Research Article

Cross-boundary human impacts compromise the Serengeti-Mara ecosystem

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Science  29 Mar 2019:
Vol. 363, Issue 6434, pp. 1424-1428
DOI: 10.1126/science.aav0564

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Threats to the Serengeti

Protected areas are an important tool for conserving biodiversity and ecosystem functioning. But how well do these areas withstand pressure from human activity in surrounding landscapes? Veldhuis et al. studied long-term data from the Serengeti-Mara ecosystem in East Africa. Human activities at boundary regions cause animals to concentrate in the core of the protected area, which eventually reduces soil carbon storage and nitrogen fixation rates and increases vulnerability to extreme droughts. Similar patterns are likely for many, if not all, large protected areas.

Science, this issue p. 1424

Abstract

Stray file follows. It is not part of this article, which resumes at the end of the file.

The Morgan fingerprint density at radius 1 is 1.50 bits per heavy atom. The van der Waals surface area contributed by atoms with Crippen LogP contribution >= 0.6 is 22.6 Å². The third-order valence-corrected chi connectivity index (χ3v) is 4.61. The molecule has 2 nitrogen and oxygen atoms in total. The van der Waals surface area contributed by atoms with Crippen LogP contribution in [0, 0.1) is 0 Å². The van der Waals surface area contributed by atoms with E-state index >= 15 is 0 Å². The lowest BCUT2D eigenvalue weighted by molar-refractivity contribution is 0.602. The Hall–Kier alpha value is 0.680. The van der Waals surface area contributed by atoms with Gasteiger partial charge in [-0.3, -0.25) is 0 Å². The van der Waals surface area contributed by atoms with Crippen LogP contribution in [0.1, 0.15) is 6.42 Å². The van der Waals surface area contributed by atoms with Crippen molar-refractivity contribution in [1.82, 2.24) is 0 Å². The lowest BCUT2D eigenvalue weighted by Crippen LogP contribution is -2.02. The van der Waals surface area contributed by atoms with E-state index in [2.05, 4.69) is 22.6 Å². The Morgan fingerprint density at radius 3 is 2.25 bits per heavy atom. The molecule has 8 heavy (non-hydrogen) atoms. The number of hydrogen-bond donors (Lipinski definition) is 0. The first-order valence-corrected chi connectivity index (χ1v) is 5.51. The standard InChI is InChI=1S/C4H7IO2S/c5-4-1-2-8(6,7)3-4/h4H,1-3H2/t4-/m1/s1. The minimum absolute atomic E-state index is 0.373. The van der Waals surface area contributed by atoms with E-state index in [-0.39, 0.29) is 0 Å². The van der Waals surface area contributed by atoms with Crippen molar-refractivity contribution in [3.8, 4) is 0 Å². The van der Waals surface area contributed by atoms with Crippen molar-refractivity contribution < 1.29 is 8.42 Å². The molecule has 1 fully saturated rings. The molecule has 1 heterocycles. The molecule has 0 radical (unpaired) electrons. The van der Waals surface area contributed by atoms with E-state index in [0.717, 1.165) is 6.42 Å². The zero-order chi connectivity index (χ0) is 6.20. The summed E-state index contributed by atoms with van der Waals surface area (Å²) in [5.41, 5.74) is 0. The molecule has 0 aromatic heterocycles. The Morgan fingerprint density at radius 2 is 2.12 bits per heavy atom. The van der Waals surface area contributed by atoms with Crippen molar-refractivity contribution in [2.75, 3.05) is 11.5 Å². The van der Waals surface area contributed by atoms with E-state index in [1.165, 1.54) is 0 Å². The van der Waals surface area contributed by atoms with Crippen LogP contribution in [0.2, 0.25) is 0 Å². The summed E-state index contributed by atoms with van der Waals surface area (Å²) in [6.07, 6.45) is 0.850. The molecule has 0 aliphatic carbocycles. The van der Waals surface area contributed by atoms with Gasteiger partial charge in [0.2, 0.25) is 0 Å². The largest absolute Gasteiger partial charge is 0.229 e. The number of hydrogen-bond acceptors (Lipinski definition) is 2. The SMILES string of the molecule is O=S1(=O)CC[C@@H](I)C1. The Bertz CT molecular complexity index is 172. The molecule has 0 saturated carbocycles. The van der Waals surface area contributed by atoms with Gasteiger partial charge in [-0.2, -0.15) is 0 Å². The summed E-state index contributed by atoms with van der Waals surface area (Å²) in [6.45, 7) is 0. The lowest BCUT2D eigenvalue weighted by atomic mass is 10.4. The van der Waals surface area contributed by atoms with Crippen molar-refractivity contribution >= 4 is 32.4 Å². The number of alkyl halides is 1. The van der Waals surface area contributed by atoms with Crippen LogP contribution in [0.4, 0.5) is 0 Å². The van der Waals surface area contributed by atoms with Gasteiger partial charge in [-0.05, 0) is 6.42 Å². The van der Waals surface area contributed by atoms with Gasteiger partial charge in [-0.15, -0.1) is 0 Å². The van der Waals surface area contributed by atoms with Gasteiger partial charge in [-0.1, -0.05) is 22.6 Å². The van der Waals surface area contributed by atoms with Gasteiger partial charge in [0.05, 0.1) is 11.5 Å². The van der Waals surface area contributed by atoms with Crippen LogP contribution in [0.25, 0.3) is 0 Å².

Protected areas provide major benefits for humans in the form of ecosystem services, but landscape degradation by human activity at their edges may compromise their ecological functioning. Using multiple lines of evidence from 40 years of research in the Serengeti-Mara ecosystem, we find that such edge degradation has effectively “squeezed” wildlife into the core protected area and has altered the ecosystem’s dynamics even within this 40,000-square-kilometer ecosystem. This spatial cascade reduced resilience in the core and was mediated by the movement of grazers, which reduced grass fuel and fires, weakened the capacity of soils to sequester nutrients and carbon, and decreased the responsiveness of primary production to rainfall. Similar effects in other protected ecosystems worldwide may require rethinking of natural resource management outside protected areas.

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